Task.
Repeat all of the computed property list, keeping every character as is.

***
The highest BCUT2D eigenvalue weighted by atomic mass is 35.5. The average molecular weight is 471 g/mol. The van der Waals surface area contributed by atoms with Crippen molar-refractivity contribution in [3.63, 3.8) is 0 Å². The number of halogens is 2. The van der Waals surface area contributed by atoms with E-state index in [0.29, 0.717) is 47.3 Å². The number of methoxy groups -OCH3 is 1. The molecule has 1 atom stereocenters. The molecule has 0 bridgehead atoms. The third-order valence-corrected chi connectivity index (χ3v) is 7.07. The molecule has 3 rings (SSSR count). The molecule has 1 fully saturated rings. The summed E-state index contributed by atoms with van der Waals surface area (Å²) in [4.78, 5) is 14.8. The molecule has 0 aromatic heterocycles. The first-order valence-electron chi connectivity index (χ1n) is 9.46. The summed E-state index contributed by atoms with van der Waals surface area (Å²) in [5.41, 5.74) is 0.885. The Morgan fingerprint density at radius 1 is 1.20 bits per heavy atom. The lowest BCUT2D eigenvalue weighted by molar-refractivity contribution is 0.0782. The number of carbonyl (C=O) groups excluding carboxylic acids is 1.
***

The highest BCUT2D eigenvalue weighted by atomic mass is 35.5. The average molecular weight is 471 g/mol. The van der Waals surface area contributed by atoms with Crippen molar-refractivity contribution in [3.63, 3.8) is 0 Å². The number of halogens is 2. The van der Waals surface area contributed by atoms with E-state index in [0.29, 0.717) is 47.3 Å². The number of methoxy groups -OCH3 is 1. The molecule has 1 atom stereocenters. The molecule has 0 bridgehead atoms. The third-order valence-corrected chi connectivity index (χ3v) is 7.07. The molecule has 3 rings (SSSR count). The molecule has 1 fully saturated rings. The summed E-state index contributed by atoms with van der Waals surface area (Å²) in [4.78, 5) is 14.8. The molecule has 0 aromatic heterocycles. The first-order valence-electron chi connectivity index (χ1n) is 9.46. The summed E-state index contributed by atoms with van der Waals surface area (Å²) in [5.41, 5.74) is 0.885. The Morgan fingerprint density at radius 1 is 1.20 bits per heavy atom. The lowest BCUT2D eigenvalue weighted by molar-refractivity contribution is 0.0782. The number of carbonyl (C=O) groups excluding carboxylic acids is 1.